read alot of your posts and other writings. Your talent as a writer is so profound and thought-provoking, each one triggering my own personal thoughts, journeys that I perhaps stored back in a memory library. This post was particularly poignant given what your family is dealing with this Christmas, and I am so very sorry for everyone’s loss.

    • Thanks, Debbie. Yes, Tom has told me of the connection. I’m so glad that my writings have resonated with you, and I much appreciating your letting me know—sometimes I simply don’t know how a piece will be received. It’s been a hard Christmas, and the thought and prayers of those who love the Carrick and Prewitt families helps so much. Thank you.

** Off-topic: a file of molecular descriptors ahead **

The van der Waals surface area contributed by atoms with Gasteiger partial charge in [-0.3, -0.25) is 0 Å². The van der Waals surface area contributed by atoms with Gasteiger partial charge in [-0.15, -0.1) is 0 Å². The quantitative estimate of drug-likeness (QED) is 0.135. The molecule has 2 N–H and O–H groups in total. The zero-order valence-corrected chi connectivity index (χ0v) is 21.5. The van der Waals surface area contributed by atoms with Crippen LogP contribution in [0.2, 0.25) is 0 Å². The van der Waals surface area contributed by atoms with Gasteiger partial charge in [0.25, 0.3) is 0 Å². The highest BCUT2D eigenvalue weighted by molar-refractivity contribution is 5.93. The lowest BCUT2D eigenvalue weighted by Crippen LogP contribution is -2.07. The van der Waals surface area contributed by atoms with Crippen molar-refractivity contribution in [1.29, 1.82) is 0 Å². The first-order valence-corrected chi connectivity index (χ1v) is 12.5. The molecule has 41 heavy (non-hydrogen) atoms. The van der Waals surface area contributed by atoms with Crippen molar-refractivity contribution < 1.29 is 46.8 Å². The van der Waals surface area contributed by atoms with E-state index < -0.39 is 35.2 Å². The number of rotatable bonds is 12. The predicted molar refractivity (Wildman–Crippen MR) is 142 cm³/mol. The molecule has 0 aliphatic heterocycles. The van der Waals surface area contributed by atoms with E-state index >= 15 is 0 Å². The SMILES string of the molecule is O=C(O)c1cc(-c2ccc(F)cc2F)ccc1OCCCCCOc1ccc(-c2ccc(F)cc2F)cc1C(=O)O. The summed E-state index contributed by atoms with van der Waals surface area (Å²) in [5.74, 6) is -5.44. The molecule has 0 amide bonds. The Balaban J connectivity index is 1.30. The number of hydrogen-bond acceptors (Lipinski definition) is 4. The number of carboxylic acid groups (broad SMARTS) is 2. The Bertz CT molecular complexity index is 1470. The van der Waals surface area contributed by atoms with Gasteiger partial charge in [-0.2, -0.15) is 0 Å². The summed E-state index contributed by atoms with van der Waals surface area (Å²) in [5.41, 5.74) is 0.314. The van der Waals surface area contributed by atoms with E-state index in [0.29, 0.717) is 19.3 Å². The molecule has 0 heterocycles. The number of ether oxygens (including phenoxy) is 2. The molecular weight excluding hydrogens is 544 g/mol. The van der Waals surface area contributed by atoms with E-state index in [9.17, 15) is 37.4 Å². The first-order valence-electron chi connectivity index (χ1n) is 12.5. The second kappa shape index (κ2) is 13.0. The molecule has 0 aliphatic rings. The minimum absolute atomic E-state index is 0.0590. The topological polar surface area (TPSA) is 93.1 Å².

• This is some of your best writing. So genuine. I had no idea you had experienced so much loss. I agree that writing about it now is most helpful

  • You made me cry with your words that are for all of us, for your many losses, new and old that are always new. My friend lost her 22 year old daughter 2 days before Christmas in a car accident, and yesterday was my father’s birthday, so this was very timely for me. Thank you for writing it. Your writing shines with clarity.

    • Oh, goodness. I am so sorry for your friend, Luanne. I know you are thinking about your dad, born on Boxing Day—he was a little lagniappe present baby. The sharing of memories has really helped the family, lessening the impact of the trauma just a bit. Thank you for your kindness, and I hope your New Year opens with bright times.